A view looking up at Dunluce Castle from the rocks below.
Impressive picture-postcard castles pepper the Northern Ireland landscape, perched atop dramatic cliff edges and overlooking tranquil lakes and rivers.
Here are eight stunners to look out for on your next holiday.
1. Belfast Castle
The fairy-tale beauty of Belfast Castle is rivalled only by the sublime sea and city views looking out from its ornate towers and gardens. Originally completed in 1870 in the Scottish baronial style, this was always intended to be an exquisite mansion rather than a defensive fort. It now boasts an antiques shop, restaurant, visitor centre – and even a cat garden with a good story behind it.
Open daily 10am – 4pm.
2. Carrickfergus Castle
Visually striking and on the edge of Belfast Lough, Carrickfergus Castle is one of the best-preserved Norman structures still standing today. A Norman knight, John De Courcy, built this castle in 1177 and it is the only one in Ireland that has been used continuously throughout its existence. Guided and self-guided tours, historical displays, frequent events and fun days make it a must-visit.
Open daily 10am – 4pm.
3. Glenarm Castle
The picturesque Glenarm Castle watches over an area of outstanding natural beauty in the Glens of Antrim, and is still a working farm estate. It has been occupied as the family seat of the McDonnells, Earls of Antrim, for some 400 years. The castle opens occasionally to the public, but the glorious walled garden, one of Ireland’s oldest, and a charming tea room, both hosting various events, exhibitions and workshops, are available daily.
Check for castle open days; walled garden and tea room open daily 30 March – September: 10am – 5pm; Sunday 11am – 5pm.
4. Dunluce Castle
Not to be missed on a trip through the Causeway Coastal Route, Dunluce Castle is one of Northern Ireland’s most famous and most photographed landmarks. The medieval ruin stands on the edge of a cliff and can be approached only by a bridge. Dating from 1500, it has a fascinating history – it was once owned by Winston Churchill – tea room, café and amazing sea views. Well worth a trip.
Open daily 10am – 4pm.
5. Crom Castle
A magnificent neo-Tudor pile with turrets and crenelated towers stretching skywards, Crom Castle sits amid almost 2,000 acres of enchanting parkland managed by the National Trust. The castle is privately owned by the Earl of Erne, but you can still book tours, hire the West Wing and even have Sunday lunch in the Victorian Conservatory. Crom Estate is wonderful for lakeside walks – it contains the ruins of a previous castle, excellent wildlife, forestry and more.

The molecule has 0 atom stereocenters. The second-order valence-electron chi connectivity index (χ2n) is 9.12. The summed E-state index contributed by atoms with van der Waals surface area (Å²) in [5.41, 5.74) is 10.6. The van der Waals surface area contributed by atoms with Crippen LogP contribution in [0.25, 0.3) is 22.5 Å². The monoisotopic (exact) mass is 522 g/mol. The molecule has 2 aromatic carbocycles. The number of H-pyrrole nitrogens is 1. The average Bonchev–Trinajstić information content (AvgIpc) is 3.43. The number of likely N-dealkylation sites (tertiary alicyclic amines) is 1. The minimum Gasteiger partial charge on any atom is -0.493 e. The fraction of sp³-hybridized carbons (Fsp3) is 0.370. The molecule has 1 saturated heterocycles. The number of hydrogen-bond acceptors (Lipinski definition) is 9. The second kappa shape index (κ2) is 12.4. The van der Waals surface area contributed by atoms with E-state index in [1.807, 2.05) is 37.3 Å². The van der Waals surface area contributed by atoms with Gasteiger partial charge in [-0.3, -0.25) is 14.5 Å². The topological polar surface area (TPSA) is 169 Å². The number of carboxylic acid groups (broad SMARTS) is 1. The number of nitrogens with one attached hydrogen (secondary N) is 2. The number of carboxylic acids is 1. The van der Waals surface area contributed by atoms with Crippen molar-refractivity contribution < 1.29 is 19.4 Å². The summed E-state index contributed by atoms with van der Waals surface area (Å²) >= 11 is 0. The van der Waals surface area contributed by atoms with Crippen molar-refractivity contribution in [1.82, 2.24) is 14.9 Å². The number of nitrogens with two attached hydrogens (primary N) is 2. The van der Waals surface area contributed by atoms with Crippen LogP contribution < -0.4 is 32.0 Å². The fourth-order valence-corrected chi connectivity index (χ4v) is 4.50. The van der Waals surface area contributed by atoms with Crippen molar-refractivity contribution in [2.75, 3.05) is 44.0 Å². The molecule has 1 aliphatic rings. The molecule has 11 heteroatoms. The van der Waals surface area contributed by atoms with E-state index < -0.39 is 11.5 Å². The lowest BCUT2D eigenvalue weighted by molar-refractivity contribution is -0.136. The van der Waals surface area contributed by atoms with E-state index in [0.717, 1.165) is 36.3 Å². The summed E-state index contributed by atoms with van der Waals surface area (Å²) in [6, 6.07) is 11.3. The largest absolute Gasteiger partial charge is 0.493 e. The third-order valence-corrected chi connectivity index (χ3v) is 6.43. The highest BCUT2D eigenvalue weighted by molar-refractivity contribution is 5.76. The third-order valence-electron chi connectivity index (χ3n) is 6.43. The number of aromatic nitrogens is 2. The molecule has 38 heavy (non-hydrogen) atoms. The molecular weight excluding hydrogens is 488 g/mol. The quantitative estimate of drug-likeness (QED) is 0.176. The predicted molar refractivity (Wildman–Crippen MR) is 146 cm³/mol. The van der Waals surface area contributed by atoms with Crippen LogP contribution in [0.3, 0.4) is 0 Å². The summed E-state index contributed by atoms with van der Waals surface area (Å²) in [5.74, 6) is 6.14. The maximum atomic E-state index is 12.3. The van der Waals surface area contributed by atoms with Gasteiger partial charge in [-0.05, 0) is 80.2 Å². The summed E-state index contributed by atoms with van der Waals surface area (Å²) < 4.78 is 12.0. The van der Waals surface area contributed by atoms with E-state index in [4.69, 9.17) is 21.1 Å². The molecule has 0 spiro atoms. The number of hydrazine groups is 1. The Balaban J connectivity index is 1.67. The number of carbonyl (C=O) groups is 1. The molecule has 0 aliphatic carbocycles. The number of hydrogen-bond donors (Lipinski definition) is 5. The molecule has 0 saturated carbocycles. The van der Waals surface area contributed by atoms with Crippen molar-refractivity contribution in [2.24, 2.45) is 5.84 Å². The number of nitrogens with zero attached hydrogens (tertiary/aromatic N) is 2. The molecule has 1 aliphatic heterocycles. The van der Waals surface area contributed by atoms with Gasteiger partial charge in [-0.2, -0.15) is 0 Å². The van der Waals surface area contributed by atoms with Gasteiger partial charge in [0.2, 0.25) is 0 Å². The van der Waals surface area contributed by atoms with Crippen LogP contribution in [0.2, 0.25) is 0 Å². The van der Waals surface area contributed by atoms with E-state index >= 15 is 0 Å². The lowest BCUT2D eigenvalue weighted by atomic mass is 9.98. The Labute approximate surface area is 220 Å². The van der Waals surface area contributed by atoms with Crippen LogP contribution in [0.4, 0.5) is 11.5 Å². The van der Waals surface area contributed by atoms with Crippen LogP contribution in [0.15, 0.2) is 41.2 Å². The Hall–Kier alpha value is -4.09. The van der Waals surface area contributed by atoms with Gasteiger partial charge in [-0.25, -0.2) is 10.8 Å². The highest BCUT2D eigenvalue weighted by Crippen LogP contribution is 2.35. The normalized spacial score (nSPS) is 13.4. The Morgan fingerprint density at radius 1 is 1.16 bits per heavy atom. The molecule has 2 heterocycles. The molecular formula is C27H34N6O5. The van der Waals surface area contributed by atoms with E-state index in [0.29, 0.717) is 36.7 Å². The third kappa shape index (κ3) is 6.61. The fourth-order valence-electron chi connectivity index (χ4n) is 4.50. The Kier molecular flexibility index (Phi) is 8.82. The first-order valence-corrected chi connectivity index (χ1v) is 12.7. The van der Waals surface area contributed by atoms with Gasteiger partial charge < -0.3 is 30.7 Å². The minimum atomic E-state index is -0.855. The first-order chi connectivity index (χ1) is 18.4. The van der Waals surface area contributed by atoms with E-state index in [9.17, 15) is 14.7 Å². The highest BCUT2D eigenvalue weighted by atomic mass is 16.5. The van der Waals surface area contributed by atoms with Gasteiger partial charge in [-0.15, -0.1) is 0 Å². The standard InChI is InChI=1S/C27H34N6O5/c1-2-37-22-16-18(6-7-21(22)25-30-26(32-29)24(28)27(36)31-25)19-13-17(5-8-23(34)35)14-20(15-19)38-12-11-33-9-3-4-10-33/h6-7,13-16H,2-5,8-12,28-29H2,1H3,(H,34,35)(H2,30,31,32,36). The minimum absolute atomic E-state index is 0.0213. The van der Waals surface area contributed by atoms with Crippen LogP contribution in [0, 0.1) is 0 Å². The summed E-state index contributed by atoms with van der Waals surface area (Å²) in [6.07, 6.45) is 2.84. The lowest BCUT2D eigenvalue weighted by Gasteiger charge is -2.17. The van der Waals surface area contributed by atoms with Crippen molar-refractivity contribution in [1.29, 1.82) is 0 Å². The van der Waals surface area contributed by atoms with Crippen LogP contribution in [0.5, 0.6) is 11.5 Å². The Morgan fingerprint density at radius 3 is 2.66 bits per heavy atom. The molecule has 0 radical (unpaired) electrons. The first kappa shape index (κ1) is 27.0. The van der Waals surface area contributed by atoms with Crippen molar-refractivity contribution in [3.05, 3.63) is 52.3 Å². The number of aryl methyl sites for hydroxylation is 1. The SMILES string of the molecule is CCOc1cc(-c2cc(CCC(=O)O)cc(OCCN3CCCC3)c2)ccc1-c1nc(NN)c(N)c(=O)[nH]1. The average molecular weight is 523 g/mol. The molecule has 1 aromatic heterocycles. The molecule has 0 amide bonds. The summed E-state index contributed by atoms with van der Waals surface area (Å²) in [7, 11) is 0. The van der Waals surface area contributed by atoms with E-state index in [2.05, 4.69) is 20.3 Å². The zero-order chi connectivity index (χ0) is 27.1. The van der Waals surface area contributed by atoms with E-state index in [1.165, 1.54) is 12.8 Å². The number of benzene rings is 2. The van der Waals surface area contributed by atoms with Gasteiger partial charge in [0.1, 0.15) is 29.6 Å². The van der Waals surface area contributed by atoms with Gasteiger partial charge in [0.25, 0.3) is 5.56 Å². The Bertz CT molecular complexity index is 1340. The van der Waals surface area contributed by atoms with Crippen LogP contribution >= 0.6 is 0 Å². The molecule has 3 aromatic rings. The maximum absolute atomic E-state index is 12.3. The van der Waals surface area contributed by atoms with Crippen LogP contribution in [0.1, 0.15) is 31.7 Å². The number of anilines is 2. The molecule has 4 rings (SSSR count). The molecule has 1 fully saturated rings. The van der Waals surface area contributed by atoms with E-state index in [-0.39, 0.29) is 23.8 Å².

Private pre booked group tours of castle for 10 – 20 people are available, personally conducted by the seventh Earl of Erne. Crom Estate open April – March. Visitor centre, cafe and shop open daily from 12 March to 30 September. Visitor Centre open weekends in October
6. Enniskillen Castle
Perched dominantly on the banks the River Erne, Enniskillen Castle is a reminder of the might of the ruling Gaelic Maguires, the first occupants of this imposing structure almost 600 years ago. This historic site now houses two museums, Fermanagh County Museum and the Inniskillings Museum, which trace the story of the building from prehistory to its use as a Plantation castle and military barracks. A must-see.
Open Monday – Friday: 9.30am – 5pm; Saturday: 11am – 5pm; Sunday (June to September): 11am – 5pm
7. Hillsborough Castle
Originally completed in the 1790s, Hillsborough Castle is now a working royal palace, the official residence of the royal family when they are in Northern Ireland, and the base for the Secretary of State. A tour guides you through the elegant state rooms, the majestic throne room and graceful drawing room, and reveals stories of its fascinating history. The glorious gardens are open all year.
Castle tours available on selected dates March – September. Private group guided tours can be arranged throughout the year.
8. Brownlow House
Brownlow House is a distinctive mansion known in the surrounding area as ‘Lurgan Castle’. Built in 1833 of Scottish sandstone, it is a building of tremendous character and individuality. Its array of intricate chimney pots, each a different design, are surmounted by a beautiful lantern-shaped tower, with the whole site commanding superb parkland and lake views. It was a military base during World War II and has great stories to tell about the American and British troops stationed there, plus an excellent tea room.
Open Mon – Sat: 10am – 3pm